Design & technology

We are aspiring inventors!

At Southville Primary, we aspire to be creative inventors. Our design and technology curriculum will prepare children to take an active part in the development of today’s rapidly changing world.  We will inspire them to be inventive problem-solvers, effective team members and reflective evaluators.   We will provide them with opportunities to develop practical skills for life and above all, develop their aspirations to become the designers, innovators, and technologists of the future.  

We will do this by:

  • identifying needs and opportunities so children can respond with their own ideas and designs
  • reflecting on and evaluating present and past design and technology, its uses, and its impacts
  • considering aesthetic, social, and environmental issues and their impact on product design
  • developing their skills in working practically with a variety of tools and materials to design and make products for a wide range of users
  • creating a range of structures, mechanisms, textiles, electrical systems, and food products with a real-life purpose
  • critiquing, evaluating, and testing ideas and products created by themselves and others
  • researching engineers, designers, architects, and chefs 
  • providing opportunities to communicate their ideas through discussion, diagrams, prototypes, pattern pieces and computer-aided design
  • understanding the principles of nutrition and a healthy and varied diet 
  • building knowledge of where and how ingredients are grown, reared, caught and processed
  • preparing and cooking a variety of dishes using different cooking techniques


The teaching and learning of design and technology is taught as part of our immersive curriculum and in line with the requirements of the National Curriculum. Knowledge is taught, reinforced and recapped during our immersive units of study, when elements of design and technology are fed in where appropriate.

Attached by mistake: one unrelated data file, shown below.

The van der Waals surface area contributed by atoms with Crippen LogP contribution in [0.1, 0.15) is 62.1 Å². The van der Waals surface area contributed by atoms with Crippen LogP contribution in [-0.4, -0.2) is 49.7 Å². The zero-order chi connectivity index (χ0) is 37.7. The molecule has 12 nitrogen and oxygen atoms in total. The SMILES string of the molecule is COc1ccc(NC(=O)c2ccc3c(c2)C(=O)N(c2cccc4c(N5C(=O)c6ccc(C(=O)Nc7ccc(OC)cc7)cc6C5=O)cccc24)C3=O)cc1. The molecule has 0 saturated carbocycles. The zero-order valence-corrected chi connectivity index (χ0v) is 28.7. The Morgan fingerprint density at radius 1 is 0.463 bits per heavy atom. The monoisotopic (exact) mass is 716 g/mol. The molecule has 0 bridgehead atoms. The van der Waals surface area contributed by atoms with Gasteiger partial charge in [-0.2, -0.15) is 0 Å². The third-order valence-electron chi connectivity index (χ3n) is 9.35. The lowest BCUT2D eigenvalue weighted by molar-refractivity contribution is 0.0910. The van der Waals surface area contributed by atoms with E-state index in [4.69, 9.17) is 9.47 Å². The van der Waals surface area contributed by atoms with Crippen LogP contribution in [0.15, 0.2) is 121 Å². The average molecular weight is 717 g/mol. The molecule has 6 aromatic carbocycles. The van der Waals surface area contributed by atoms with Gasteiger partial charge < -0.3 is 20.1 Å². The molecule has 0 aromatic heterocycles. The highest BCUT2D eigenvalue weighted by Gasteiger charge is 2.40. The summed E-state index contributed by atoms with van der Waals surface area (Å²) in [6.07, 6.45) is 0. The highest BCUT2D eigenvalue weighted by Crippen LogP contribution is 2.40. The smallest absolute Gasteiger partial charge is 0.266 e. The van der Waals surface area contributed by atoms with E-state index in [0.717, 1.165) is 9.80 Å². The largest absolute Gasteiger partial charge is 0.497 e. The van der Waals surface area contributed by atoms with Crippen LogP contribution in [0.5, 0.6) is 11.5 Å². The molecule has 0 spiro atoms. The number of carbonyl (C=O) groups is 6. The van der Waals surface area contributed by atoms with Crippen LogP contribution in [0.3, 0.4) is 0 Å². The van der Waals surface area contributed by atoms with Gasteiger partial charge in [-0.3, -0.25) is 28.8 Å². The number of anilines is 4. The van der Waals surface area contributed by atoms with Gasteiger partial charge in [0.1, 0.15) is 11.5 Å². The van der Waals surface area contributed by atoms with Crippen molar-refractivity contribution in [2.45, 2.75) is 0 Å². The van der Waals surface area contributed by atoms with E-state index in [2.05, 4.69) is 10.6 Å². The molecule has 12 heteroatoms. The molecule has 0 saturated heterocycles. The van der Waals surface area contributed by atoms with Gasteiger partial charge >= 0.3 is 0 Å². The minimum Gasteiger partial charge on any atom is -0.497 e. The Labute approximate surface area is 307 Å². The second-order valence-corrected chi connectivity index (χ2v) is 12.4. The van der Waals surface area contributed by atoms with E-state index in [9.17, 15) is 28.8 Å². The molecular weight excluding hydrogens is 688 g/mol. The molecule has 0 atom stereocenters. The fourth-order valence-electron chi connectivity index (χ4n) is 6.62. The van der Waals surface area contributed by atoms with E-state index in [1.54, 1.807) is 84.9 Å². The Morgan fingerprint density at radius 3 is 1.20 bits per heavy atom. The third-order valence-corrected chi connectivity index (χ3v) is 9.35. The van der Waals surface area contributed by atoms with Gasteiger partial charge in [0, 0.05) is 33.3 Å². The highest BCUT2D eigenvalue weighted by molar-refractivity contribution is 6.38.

Design may include studies of movements, periods and individuals as well as architecture, inventions, structures and product design. Children learn from and about designers, inventors, engineers and chefs.

In DT, we organise learning into three main objectives:

  • To master practical skills
  • To design, make, evaluate and improve
  • To take inspiration from design throughout history

Year teams plan and assess lessons using progression grids to ensure progression within and across year groups so that children build on their learning and are challenged appropriately. 

We provide an enabling environment for design outside – in playgrounds - as well as on local Forest School and other visits to the natural environment. In the playgrounds of both sites, we provide materials and objects that the children can use to build models and structures, as part of their play. Both sites also have a substantial sandpit where children creatively play, building 3D structures - exploring both wet and dry sand – using tools, adding objects to enhance and building ways to transport the sand.

Children in every year group have the opportunity to participate in Forest School which provides opportunities for children to enhance their DT experience in the classroom. During the sessions, our children explore, play and learn in a safe, natural environment. They are encouraged to take risks, make decisions and initiate their own learning experiences, such as tree climbing, building structures and dens and working creatively with natural materials (for example building resources to support wildlife).

The DT curriculum is enhanced by day trips to local farms (for example Year 1 visit Windmill Hill City Farm to help them understand where food comes from) as well as residential camps for year 5 and 6. We also invite speakers to assemblies (for example, Farmlink spoke about where our Christmas Dinner comes from) and participate in the annual ‘Eat Them to Defeat Them’ Campaign which aims to promote healthier eating to children.

Our Myrtle site benefits from a DT room which provides all the space and resources for children to prepare and cook, mainly savoury dishes. Each year group cooks at least twice a year, as well as having ‘tasting’ opportunities (for example, Year 4 sample food that would have been eaten by Ancient Egyptians in their history topic).

The school runs an after-school “Creativity Club” which is a process-based class which facilitates learning through art, design and creativity. The sessions are based around cleverly curated packs of materials, additional tools, plus interesting methods or techniques to tease out exploration and invention.